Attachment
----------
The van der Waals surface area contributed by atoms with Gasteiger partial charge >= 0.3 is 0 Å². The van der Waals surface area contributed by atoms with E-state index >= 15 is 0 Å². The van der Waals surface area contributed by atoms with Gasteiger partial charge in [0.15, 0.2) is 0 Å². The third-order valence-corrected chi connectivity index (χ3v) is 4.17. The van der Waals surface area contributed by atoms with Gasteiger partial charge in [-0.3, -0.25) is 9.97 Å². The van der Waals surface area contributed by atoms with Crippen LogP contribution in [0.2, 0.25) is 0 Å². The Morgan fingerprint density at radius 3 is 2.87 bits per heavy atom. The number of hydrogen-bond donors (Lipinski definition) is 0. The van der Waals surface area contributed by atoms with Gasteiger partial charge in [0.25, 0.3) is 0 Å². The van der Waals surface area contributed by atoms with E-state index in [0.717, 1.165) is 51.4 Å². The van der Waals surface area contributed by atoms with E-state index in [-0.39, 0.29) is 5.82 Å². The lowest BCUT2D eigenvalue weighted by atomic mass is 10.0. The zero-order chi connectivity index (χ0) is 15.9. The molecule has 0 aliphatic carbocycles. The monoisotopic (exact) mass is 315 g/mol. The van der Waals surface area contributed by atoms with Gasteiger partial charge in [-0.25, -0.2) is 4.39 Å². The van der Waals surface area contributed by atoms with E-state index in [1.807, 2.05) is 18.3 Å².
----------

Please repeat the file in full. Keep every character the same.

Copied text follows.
The van der Waals surface area contributed by atoms with Gasteiger partial charge >= 0.3 is 0 Å². The van der Waals surface area contributed by atoms with E-state index >= 15 is 0 Å². The van der Waals surface area contributed by atoms with Gasteiger partial charge in [0.15, 0.2) is 0 Å². The third-order valence-corrected chi connectivity index (χ3v) is 4.17. The van der Waals surface area contributed by atoms with Gasteiger partial charge in [-0.3, -0.25) is 9.97 Å². The van der Waals surface area contributed by atoms with Crippen LogP contribution in [0.2, 0.25) is 0 Å². The Morgan fingerprint density at radius 3 is 2.87 bits per heavy atom. The number of hydrogen-bond donors (Lipinski definition) is 0. The van der Waals surface area contributed by atoms with Gasteiger partial charge in [0.25, 0.3) is 0 Å². The van der Waals surface area contributed by atoms with E-state index in [0.717, 1.165) is 51.4 Å². The van der Waals surface area contributed by atoms with E-state index in [-0.39, 0.29) is 5.82 Å². The lowest BCUT2D eigenvalue weighted by atomic mass is 10.0. The zero-order chi connectivity index (χ0) is 15.9. The molecule has 0 aliphatic carbocycles. The monoisotopic (exact) mass is 315 g/mol. The van der Waals surface area contributed by atoms with Gasteiger partial charge in [-0.25, -0.2) is 4.39 Å². The van der Waals surface area contributed by atoms with E-state index in [1.807, 2.05) is 18.3 Å².